Most people do not need to undergo a nine-hour fast to get accurate results from a cholesterol-screening blood test, suggests a Canadian study published Monday in the Archives of Internal Medicine.
If these findings hold up, they may have a significant impact on the number of people who undergo cholesterol screening. Many people skip having their cholesterol checked because of the inconvenience of having to fast beforehand. The National Heart Lung and Blood Institute currently recommends at least nine hours of fasting to ensure reliable results for a full cholesterol, or lipid, profile.
The new study involved 209,180 individuals who had their cholesterol levels tested in 2011. The participants were asked how long they had fasted before the test, with the answers ranging from one to 16 hours.
After crunching all the data, the study’s authors found that fasting times made little difference in test results. For total cholesterol and high-density lipoprotein (HDL) cholesterol the difference was, on average, less than 2 percent. For low-density lipoprotein (LDL) cholesterol, the difference was less than 10 percent. And for triglycerides it was less than 20 percent.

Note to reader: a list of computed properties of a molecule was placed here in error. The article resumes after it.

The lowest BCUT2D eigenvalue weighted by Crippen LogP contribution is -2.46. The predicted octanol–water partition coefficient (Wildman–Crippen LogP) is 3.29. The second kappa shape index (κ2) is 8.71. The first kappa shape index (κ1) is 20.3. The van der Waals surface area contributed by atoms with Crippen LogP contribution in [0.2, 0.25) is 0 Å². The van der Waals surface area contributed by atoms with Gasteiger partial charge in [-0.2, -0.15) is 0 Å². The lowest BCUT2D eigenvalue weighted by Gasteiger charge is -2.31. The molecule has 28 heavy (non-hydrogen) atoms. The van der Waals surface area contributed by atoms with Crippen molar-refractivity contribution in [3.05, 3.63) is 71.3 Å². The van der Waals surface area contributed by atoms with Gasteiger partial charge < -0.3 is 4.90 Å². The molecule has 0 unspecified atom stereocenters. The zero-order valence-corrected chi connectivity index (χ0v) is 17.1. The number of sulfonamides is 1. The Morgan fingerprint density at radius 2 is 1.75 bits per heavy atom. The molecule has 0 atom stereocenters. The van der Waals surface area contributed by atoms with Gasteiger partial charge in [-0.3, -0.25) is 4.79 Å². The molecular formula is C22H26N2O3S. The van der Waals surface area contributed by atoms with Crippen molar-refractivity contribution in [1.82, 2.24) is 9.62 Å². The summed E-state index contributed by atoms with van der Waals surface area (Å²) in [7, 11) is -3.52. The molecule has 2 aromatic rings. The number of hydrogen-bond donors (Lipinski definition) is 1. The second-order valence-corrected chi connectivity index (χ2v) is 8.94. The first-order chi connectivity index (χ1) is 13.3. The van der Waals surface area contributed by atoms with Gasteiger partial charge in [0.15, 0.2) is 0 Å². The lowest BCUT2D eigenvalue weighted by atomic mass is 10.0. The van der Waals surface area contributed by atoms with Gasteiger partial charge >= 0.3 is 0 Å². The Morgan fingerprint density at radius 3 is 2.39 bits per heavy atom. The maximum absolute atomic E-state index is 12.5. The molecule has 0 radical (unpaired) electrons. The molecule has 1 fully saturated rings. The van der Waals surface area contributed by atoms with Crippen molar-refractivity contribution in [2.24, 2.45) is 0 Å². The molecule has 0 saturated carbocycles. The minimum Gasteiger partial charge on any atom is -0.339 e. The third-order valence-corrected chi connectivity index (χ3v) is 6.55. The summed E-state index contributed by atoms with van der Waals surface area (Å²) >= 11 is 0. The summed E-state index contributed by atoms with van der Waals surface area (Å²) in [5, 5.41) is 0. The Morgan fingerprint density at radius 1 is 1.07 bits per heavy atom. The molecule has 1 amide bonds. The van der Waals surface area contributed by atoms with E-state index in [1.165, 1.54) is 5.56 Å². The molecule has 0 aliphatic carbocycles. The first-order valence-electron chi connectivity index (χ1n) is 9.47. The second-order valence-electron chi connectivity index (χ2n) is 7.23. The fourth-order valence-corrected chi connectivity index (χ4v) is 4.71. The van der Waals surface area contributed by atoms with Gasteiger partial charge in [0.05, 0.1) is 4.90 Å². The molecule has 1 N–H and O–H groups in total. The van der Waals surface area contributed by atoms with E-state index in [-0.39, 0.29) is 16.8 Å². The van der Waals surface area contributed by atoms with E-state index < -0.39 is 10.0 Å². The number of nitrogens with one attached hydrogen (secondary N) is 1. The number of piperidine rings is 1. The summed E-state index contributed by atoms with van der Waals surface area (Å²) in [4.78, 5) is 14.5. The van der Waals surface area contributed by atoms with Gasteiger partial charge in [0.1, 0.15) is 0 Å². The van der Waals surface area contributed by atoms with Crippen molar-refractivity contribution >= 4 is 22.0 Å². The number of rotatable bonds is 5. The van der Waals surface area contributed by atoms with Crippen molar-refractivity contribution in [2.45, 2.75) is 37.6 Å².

“This finding suggests that fasting for routine lipid level determinations [is] largely unnecessary,” the authors concluded.
As one of the authors, Dr. Christopher Naugler of Calgary University, explained to New York Times reporter Nicholas Bakalar, “The ones that varied the least — HDL and total cholesterol — are the ones that matter the most in estimating risk for cardiovascular problems. It may even be that knowing a lipid level in a nonfasting state is a better way to estimate risk. No one knows yet.”
In an editorial that accompanied the study, Dr. J. Michael Gaziano, a professor of medicine at Harvard Medical School, agreed that the study’s findings suggest that most people don’t need to fast to get useful cholesterol measurements (known in medical lingo as a lipid profile):
[I]n practice, you can begin with a nonfasting lipid profile, and it is possible to use nonfasting levels for risk assessment, decisions about initiating treatment, and monitoring the effects of treatment. If you want to monitor triglyceride levels, then doing some sample fasting may useful. With this approach, most of our lipid profiles can be obtained in the nonfasting state, increasing convenience for our patients and ourselves and decreasing the burden on the laboratory, with no real adverse effect on clinical decision making.
You can read the study on the Archives website. The editorial, unfortunately, is behind a paywall is also available for free on the site.